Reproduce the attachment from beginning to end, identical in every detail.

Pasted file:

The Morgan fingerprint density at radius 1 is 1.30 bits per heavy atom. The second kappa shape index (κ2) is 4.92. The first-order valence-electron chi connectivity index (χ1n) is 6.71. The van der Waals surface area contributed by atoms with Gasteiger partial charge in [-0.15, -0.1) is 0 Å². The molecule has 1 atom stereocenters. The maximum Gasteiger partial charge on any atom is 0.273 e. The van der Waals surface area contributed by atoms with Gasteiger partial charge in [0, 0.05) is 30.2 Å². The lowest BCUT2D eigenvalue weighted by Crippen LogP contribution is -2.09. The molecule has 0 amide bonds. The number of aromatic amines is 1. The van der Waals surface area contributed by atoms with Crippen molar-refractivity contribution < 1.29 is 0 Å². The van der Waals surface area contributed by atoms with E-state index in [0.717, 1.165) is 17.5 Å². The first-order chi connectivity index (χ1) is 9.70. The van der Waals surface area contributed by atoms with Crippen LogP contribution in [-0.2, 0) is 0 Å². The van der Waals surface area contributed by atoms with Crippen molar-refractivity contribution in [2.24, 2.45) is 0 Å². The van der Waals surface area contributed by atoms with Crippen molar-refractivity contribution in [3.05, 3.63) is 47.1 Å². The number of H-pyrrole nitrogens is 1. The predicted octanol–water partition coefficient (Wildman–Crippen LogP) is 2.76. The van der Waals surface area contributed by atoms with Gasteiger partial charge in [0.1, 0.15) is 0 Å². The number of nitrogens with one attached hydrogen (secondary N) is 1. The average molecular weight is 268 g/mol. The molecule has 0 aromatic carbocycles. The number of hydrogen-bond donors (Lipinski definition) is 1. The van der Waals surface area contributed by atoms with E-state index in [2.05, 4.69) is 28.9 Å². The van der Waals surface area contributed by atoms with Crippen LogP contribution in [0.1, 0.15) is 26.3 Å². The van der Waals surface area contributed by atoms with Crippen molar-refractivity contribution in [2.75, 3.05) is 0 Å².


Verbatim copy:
The Morgan fingerprint density at radius 1 is 1.30 bits per heavy atom. The second kappa shape index (κ2) is 4.92. The first-order valence-electron chi connectivity index (χ1n) is 6.71. The van der Waals surface area contributed by atoms with Gasteiger partial charge in [-0.15, -0.1) is 0 Å². The molecule has 1 atom stereocenters. The maximum Gasteiger partial charge on any atom is 0.273 e. The van der Waals surface area contributed by atoms with Gasteiger partial charge in [0, 0.05) is 30.2 Å². The lowest BCUT2D eigenvalue weighted by Crippen LogP contribution is -2.09. The molecule has 0 amide bonds. The number of aromatic amines is 1. The van der Waals surface area contributed by atoms with Crippen molar-refractivity contribution < 1.29 is 0 Å². The van der Waals surface area contributed by atoms with E-state index in [0.717, 1.165) is 17.5 Å². The first-order chi connectivity index (χ1) is 9.70. The van der Waals surface area contributed by atoms with Crippen LogP contribution in [-0.2, 0) is 0 Å². The van der Waals surface area contributed by atoms with Crippen molar-refractivity contribution in [2.24, 2.45) is 0 Å². The van der Waals surface area contributed by atoms with Crippen molar-refractivity contribution in [3.05, 3.63) is 47.1 Å². The number of H-pyrrole nitrogens is 1. The predicted octanol–water partition coefficient (Wildman–Crippen LogP) is 2.76. The van der Waals surface area contributed by atoms with Gasteiger partial charge in [0.1, 0.15) is 0 Å². The number of nitrogens with one attached hydrogen (secondary N) is 1. The average molecular weight is 268 g/mol. The molecule has 0 aromatic carbocycles. The number of hydrogen-bond donors (Lipinski definition) is 1. The van der Waals surface area contributed by atoms with E-state index in [2.05, 4.69) is 28.9 Å². The van der Waals surface area contributed by atoms with Crippen LogP contribution in [0.1, 0.15) is 26.3 Å². The van der Waals surface area contributed by atoms with Crippen molar-refractivity contribution in [2.75, 3.05) is 0 Å².